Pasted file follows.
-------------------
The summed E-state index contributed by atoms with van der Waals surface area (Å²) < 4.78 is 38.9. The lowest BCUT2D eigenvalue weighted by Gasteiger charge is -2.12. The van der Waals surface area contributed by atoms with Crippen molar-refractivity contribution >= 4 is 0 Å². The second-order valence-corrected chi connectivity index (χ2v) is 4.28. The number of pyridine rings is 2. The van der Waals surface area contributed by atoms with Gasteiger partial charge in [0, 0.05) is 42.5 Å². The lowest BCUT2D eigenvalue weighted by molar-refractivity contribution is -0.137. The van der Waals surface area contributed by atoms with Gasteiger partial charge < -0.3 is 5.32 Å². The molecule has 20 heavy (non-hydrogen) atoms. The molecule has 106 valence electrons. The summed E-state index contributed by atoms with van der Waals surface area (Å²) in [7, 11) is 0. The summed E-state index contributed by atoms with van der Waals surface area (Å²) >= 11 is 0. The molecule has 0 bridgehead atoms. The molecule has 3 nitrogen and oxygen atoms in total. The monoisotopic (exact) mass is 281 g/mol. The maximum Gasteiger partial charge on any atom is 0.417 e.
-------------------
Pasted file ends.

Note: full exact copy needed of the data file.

The summed E-state index contributed by atoms with van der Waals surface area (Å²) < 4.78 is 38.9. The lowest BCUT2D eigenvalue weighted by Gasteiger charge is -2.12. The van der Waals surface area contributed by atoms with Crippen molar-refractivity contribution >= 4 is 0 Å². The second-order valence-corrected chi connectivity index (χ2v) is 4.28. The number of pyridine rings is 2. The van der Waals surface area contributed by atoms with Gasteiger partial charge in [0, 0.05) is 42.5 Å². The lowest BCUT2D eigenvalue weighted by molar-refractivity contribution is -0.137. The van der Waals surface area contributed by atoms with Gasteiger partial charge < -0.3 is 5.32 Å². The molecule has 20 heavy (non-hydrogen) atoms. The molecule has 106 valence electrons. The summed E-state index contributed by atoms with van der Waals surface area (Å²) in [7, 11) is 0. The summed E-state index contributed by atoms with van der Waals surface area (Å²) >= 11 is 0. The molecule has 0 bridgehead atoms. The molecule has 3 nitrogen and oxygen atoms in total. The monoisotopic (exact) mass is 281 g/mol. The maximum Gasteiger partial charge on any atom is 0.417 e.